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The Guernsey silt run: Irrigation stability

The Guernsey silt run: Irrigation stability

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The Guernsey silt run: Irrigation stability

In this April 2019 file photo, the North Platte River makes its way through a gorge downstream from the Guernsey Reservoir at Guernsey State Park near Guernsey, Wyoming. The U.S. Bureau of Reclamation Wyoming Area Office in Mills recently started the silt run, a 15-day flush of the reservoir to clear trapped silts that are needed to seal up irrigation systems further down stream.

The annual Guernsey silt run, a process of intentionally lowering water levels of the Guernsey Reservoir, bringing silt laden water to irrigators annually since 1959, continues to be a crucial process of providing stability to irrigation districts.

After completion of the Guernsey dam in 1927, the Guernsey Reservoir began to provide irrigation water to the three downstream irrigation districts: Goshen, Gering-Ft Laramie and Pathfinder, consequently involving the Fort Laramie and interstate canals.

Within 30 years of the dam’s completion, 29,000 acre-feet (one acre foot, equal to 326,000 gallons of water) of accumulated sediment occurred in the reservoir, reducing storage capacity from 73,180 acre-feet to 44,800 acre-feet, according to a report analysis prepared by Water Resources and Environmental Consultants, Lidstone & Anderson, for the Wyoming Water Development Commission in 1993.

The release of silt laden water from the reservoir to the canals of irrigation districts, allowed for an increased amount of storage and decreased erosion within the Fort Laramie and interstate canals.

“What it does is, the silt that is in the water which comes out of Guernsey actually lines the channels and helps prevent water loss in the channels, its pretty effective means of water efficiency in the canals themselves,” Mike Follum, branch chief of the Water and Civil Works sector of the Wyoming agency said.

Stability provided through the annual silt run, significantly reduces seepage amounts throughout canals, which Pathfinder Irrigation District Manager Dennis Strauch also said is crucial to their irrigation system.

“By laying down a layer of silt along the canals, the silt run protects us against large water losses,” Strauch said, “If we didn’t have the silt run, we would see a lot more water loss through seepage.”

Paid for and contracted by the Pathfinder, Gering-Ft Laramie and Goshen Irrigation districts, Strauch said, money spent allowing the Guernsey silt run to occur annually is well worth its price, simply due to the amount of water saved through the reduction of seepage in canal systems.

According to Lindstone & Anderson’s environmental analysis report, decreased canal seepage and increased bank stability were observed during and following the silt run investigations conducted by the Bureau of Reclamation in 1959, 1960, 1961 and 1962 (BOR, 1963).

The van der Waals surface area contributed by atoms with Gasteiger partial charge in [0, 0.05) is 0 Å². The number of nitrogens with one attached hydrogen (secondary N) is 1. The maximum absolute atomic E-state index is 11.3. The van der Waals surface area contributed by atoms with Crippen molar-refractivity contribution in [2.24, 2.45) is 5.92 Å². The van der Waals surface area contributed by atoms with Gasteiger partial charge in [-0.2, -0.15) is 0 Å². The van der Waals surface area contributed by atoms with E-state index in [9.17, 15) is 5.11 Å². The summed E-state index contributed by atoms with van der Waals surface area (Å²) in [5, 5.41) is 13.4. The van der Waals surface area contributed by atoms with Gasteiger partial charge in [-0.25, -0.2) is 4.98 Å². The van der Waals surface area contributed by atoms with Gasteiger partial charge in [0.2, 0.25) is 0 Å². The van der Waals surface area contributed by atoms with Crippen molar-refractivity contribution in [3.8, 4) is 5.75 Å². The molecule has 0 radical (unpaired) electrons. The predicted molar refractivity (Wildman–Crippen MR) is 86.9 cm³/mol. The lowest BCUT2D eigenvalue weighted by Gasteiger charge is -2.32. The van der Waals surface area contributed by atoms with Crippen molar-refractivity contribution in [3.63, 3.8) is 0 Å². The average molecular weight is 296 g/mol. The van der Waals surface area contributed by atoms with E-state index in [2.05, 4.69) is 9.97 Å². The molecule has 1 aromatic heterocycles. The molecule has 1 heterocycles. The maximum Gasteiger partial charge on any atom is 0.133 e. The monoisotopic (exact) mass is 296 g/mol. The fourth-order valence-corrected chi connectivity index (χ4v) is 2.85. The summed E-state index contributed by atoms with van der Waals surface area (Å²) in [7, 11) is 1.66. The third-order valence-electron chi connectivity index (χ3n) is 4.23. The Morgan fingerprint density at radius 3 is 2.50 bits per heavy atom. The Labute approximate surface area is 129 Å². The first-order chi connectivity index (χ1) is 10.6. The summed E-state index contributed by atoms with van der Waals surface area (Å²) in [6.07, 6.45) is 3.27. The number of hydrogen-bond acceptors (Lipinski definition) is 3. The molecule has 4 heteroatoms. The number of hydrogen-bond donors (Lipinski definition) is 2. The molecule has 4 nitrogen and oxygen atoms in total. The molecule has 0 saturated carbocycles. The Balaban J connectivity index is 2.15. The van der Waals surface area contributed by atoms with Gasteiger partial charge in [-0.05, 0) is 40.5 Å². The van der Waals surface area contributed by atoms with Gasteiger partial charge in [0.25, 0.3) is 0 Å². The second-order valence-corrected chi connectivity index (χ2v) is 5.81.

“These investigations estimated the silt run conserved an average of 30 acre-feet of water per mile per year. Annually, this results in a total of 10,000 acre-feet (equal to 3.3 trillion gallons) of water conserved within the Fort Laramie and Interstate Canals,” according to Lindstone & Anderson’s 1993 report.

Assuming the silt run has a 30-day effect, the Bureau of Reclamation further states the silt run provides the equivalent of “1 acre-foot per day per mile or 0.5 cfs per mile in additional capacity,” according to the 1993 report.

The construction of the Glendo Dam located 25 miles above the Guernsey Dam, completed in 1958, trapped large amounts of river sediment, leading to the process put to use annually, which includes decreasing the water flow from the Glendo Reservoir, allowing the water level of Guernsey to rapidly decrease, resulting in sediment flowing downstream lining irrigation channels.

The 2020 silt run will begin on the morning of July 7, beginning with the release of water from Glendo Reservoir, then refilling weeks later.

“On the morning of July 7, the release of water from the Glendo Reservoir will be decreased from approximately 4,500 cubic feet per second (cfs) to a flow of approximately 1,500 cfs. The decreased flow will cause a rapid decline of the Guernsey Reservoir level of approximately 25 feet starting the morning of July 8 and continuing through July 11. By Thursday, July 11, the boat ramps at Guernsey Reservoir will no longer be usable due to the low reservoir level,” according to Bureau of Reclamation news release, “The silt run will begin on July 12 and is anticipated to continue through July 25. Beginning on the evening of July 25, the release of water from Glendo Reservoir will be rapidly increased to refill Guernsey Reservoir. The level of Guernsey Reservoir will continue to rise by approximately 6 feet per day and is expected to reach the normal reservoir operation level by the evening of Tuesday, July 30.”

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